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Can an iPhone survive a fall from 16,000 feet?

Answer: Apparently.

The camera on an Apple iPhone against a black background.
This makes you wonder what exactly people do in those official smartphone drop tests where the device cracks after falling only 6 feet. Amid all the recent (and some of it scary) news about a Boeing 737 Max 9 jet operated by Alaska Airlines rapidly depressurizing after an emergency exit door plug came off, here’s at least one good thing to come from it. One passenger’s iPhone was torn from the plane when it depressurized, but managed to survive the 16,000-foot fall to earth.

Seanathan Bates happened upon the device on the ground and reported it was “perfectly in tact.” It still had half its battery life and was in airplane mode, and open on the screen was a baggage receipt for the flight. Perhaps most concerning, though, was the fact that the end of the charging cable (just the end) was still in the phone’s charging port. The rest of the cable had been sheared off when the cabin depressurized.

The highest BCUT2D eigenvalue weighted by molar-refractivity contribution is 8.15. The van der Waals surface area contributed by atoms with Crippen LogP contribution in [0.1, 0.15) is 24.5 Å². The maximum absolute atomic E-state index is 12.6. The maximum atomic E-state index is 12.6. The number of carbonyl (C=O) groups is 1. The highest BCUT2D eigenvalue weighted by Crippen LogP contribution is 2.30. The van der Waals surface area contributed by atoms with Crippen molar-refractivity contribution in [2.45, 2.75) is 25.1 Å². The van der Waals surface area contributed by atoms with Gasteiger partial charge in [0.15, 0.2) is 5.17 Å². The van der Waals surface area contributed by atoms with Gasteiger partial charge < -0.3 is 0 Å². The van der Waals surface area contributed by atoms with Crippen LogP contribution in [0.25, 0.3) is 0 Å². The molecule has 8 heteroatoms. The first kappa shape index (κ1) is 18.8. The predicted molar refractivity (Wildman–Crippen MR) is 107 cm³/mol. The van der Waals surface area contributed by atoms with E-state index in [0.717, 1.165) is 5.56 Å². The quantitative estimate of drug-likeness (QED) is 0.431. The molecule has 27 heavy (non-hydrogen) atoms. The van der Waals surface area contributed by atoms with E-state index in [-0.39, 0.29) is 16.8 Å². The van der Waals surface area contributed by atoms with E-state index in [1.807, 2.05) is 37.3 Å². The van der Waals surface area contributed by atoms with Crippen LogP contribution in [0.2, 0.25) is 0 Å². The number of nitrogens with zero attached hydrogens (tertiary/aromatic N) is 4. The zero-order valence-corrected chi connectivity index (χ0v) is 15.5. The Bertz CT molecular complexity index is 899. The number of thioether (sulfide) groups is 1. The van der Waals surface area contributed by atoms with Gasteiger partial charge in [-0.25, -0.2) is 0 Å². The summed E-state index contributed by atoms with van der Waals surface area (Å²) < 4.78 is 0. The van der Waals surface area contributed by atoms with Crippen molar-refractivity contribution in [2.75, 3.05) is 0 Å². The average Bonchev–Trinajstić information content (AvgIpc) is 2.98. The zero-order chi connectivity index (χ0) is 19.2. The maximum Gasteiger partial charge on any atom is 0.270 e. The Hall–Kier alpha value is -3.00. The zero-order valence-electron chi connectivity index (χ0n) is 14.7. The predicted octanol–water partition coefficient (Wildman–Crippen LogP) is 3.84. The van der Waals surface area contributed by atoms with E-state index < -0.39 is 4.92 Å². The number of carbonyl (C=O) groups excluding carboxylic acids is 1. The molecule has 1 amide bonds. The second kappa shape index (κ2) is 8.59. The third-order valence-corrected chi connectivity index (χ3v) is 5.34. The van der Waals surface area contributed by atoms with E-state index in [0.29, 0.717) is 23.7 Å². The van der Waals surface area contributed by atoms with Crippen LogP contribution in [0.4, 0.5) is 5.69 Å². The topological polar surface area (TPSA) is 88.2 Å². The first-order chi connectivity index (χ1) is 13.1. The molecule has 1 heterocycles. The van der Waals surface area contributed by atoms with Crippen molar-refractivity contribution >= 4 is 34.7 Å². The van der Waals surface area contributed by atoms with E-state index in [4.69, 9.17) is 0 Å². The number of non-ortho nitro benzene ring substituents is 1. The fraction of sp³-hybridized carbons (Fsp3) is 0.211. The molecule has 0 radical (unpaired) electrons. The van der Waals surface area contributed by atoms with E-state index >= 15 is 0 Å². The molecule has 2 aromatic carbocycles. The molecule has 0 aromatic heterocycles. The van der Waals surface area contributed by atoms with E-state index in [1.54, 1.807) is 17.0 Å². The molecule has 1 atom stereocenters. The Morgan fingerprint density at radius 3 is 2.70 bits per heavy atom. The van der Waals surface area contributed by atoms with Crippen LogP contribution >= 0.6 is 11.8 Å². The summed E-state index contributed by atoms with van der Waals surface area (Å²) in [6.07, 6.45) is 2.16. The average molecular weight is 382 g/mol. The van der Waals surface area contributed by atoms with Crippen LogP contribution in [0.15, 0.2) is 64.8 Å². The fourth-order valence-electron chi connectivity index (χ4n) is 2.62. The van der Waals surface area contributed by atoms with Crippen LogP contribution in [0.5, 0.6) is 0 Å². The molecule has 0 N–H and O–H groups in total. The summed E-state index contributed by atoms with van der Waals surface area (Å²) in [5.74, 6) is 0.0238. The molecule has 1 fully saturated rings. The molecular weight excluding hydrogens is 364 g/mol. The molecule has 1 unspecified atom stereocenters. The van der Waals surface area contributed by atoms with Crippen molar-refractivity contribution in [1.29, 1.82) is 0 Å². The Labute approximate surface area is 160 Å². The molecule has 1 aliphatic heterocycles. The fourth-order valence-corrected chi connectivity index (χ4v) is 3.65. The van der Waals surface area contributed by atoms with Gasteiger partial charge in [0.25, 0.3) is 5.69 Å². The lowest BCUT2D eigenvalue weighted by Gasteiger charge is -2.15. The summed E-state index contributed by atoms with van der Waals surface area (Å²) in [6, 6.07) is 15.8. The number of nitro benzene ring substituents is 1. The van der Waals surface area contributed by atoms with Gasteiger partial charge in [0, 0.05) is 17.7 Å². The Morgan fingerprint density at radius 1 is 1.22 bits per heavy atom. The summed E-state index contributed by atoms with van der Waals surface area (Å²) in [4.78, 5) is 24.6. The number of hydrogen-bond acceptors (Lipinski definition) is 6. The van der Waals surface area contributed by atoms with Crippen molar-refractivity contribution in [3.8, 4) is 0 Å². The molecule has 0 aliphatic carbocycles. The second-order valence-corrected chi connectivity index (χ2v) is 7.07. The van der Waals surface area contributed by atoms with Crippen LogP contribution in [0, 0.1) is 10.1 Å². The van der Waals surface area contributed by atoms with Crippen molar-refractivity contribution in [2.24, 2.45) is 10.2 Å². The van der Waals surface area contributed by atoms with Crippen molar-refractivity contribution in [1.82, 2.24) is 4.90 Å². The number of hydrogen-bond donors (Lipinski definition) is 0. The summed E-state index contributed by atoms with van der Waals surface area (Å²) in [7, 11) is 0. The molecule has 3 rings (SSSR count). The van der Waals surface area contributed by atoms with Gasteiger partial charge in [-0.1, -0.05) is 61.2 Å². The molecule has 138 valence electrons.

Bates reported the find to the National Transportation Safety Board, which told him it was the second phone from the plane to be found. The most important find, though, was the actual door plug, which was located in someone’s backyard. Fortunately no one either in the plane or on the ground was injured during the incident, but the Federal Aviation Administration has ordered all airlines operating Boeing 737 Max 9 jets with these door plugs to ground those planes until further notice. An investigation is ongoing.